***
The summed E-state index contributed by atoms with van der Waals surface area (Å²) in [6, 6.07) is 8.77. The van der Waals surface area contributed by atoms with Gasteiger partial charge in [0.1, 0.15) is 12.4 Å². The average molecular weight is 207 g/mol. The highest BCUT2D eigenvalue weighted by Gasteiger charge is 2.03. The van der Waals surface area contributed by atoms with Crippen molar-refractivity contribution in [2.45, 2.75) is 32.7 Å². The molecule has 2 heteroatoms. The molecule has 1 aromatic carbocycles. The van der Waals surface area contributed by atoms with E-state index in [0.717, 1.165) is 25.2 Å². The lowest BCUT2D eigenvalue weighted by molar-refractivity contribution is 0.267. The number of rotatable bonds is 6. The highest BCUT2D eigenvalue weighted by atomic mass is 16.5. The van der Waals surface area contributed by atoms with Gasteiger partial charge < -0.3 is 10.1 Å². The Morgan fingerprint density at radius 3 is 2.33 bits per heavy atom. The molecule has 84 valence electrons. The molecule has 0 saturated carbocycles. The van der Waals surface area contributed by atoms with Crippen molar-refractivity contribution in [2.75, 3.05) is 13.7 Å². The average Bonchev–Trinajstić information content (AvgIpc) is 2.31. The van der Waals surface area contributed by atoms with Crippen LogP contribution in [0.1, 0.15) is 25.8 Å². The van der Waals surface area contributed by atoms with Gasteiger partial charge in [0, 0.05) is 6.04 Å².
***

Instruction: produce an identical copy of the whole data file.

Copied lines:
The summed E-state index contributed by atoms with van der Waals surface area (Å²) in [6, 6.07) is 8.77. The van der Waals surface area contributed by atoms with Gasteiger partial charge in [0.1, 0.15) is 12.4 Å². The average molecular weight is 207 g/mol. The highest BCUT2D eigenvalue weighted by Gasteiger charge is 2.03. The van der Waals surface area contributed by atoms with Crippen molar-refractivity contribution in [2.45, 2.75) is 32.7 Å². The molecule has 2 heteroatoms. The molecule has 1 aromatic carbocycles. The van der Waals surface area contributed by atoms with E-state index in [0.717, 1.165) is 25.2 Å². The lowest BCUT2D eigenvalue weighted by molar-refractivity contribution is 0.267. The number of rotatable bonds is 6. The highest BCUT2D eigenvalue weighted by atomic mass is 16.5. The van der Waals surface area contributed by atoms with Gasteiger partial charge < -0.3 is 10.1 Å². The Morgan fingerprint density at radius 3 is 2.33 bits per heavy atom. The molecule has 84 valence electrons. The molecule has 0 saturated carbocycles. The van der Waals surface area contributed by atoms with Crippen molar-refractivity contribution in [2.75, 3.05) is 13.7 Å². The average Bonchev–Trinajstić information content (AvgIpc) is 2.31. The van der Waals surface area contributed by atoms with Crippen LogP contribution in [0.1, 0.15) is 25.8 Å². The van der Waals surface area contributed by atoms with Gasteiger partial charge in [0, 0.05) is 6.04 Å².